is the chairman and chief executive officer of Citigroup,
one of the world's largest financial services companies,
with operations in more than 100 countries. Prince
began his career in 1975 as an attorney at US Steel
Corporation, and in 1979 joined Commercial Credit Company,
a predecessor company to Citigroup. After serving as
chief administrative officer and then as chairman and
chief executive officer of Citigroup's Corporate Investment
Banking Group, he was named chief executive officer
of Citigroup in 2003. Prince holds a bachelor’s
degree, a master's degree in international relations,
and a law degree from the University of Southern California
in Los Angeles, as well as a Master of Laws degree
from Georgetown University.
Prince was interviewed by David Wighton, the US banking
editor and New York bureau chief of the Financial
NYU Stern Dean Thomas F. Cooley introduces Chuck Prince
and David Wighton to an audience of Stern students and
alumni at the CEO Series event in September.
David Wighton: When you became chief executive of Citigroup
in October 2003, what were the key challenges you faced?
Chuck Prince: I thought the primary
challenge we were facing was how to grow an organization
that had topped out in the ability to use an M&A strategy
as the primary vehicle for driving growth. But, it turned
out, we took a detour based on a variety of regulatory issues.
DW: Did the regulatory issues stem partly from the nature
of the group that had developed as a very acquisitive machine?
CP: Because our company was largely built through acquisitions,
we ended up with not one corporate culture, but a wide variety
of cultures inside one company. People would end up making
decisions to maximize short-term returns without considering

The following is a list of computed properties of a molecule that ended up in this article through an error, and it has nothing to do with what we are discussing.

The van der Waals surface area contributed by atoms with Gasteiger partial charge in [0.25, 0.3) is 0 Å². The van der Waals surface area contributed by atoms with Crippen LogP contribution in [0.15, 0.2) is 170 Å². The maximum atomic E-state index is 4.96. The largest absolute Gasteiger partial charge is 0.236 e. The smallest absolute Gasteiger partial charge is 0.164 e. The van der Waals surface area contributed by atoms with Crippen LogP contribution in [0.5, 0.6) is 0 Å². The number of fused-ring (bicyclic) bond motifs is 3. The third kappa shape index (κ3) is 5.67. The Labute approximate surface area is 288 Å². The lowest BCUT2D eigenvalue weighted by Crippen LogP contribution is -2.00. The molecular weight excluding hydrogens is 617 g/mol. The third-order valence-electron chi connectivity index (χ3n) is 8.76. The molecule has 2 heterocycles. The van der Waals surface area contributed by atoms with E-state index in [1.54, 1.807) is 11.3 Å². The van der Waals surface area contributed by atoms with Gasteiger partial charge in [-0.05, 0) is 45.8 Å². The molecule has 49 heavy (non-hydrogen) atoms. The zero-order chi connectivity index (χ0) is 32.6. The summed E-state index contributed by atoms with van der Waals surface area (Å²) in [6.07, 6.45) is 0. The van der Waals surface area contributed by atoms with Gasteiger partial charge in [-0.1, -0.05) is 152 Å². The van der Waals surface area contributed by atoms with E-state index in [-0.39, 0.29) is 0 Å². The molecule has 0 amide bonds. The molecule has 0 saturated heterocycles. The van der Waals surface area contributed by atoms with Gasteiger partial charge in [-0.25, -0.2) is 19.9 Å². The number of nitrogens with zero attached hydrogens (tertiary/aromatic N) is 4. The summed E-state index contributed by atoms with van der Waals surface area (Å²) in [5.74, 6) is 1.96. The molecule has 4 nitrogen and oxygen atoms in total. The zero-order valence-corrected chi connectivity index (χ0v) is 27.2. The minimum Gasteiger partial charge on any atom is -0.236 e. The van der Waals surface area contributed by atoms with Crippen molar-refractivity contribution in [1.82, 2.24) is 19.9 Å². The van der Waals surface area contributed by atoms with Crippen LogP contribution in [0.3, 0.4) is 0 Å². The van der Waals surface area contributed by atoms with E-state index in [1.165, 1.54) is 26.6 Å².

the long-term nature of the institution. We're about to celebrate
our 200th anniversary as a company in 2012, and I am a big
believer that we have to value the legacy of the institution.
So in hindsight, not having a focus on a strong set of core
values, which would balance everybody's desire for short-term
results against the longer term nature of being in this business,
was a mistake.
DW: Could you tell us how you've gone about the process of
instilling a more uniform corporate culture and some of the
lessons you learned from looking at other companies?
"I don't tend
to look backwards and say, 'Gee, I made a mistake here,
and gee, I made a mistake there.' I'm sure there were
hundreds, maybe thousands of mistakes; things that didn't
the course of 2004, we had a variety of regulatory issues
that fell out of the sky and hurt us badly. They came from
disparate parts of the business. Most people know about the
private bank issue in Japan. Many people know about the MTS
trade in London. And at that point, the regulators became
so, I think the right word is – embarrassed
by the problems that kept popping up, that they basically
told us that we had to get our act in order. In the fall
of 2004, the senior leadership of the company resolved
to change things and to start the process of creating that
culture. Now I emphasize the word start because you don't
create a culture in six months or a year or two years.
We looked internally to the organization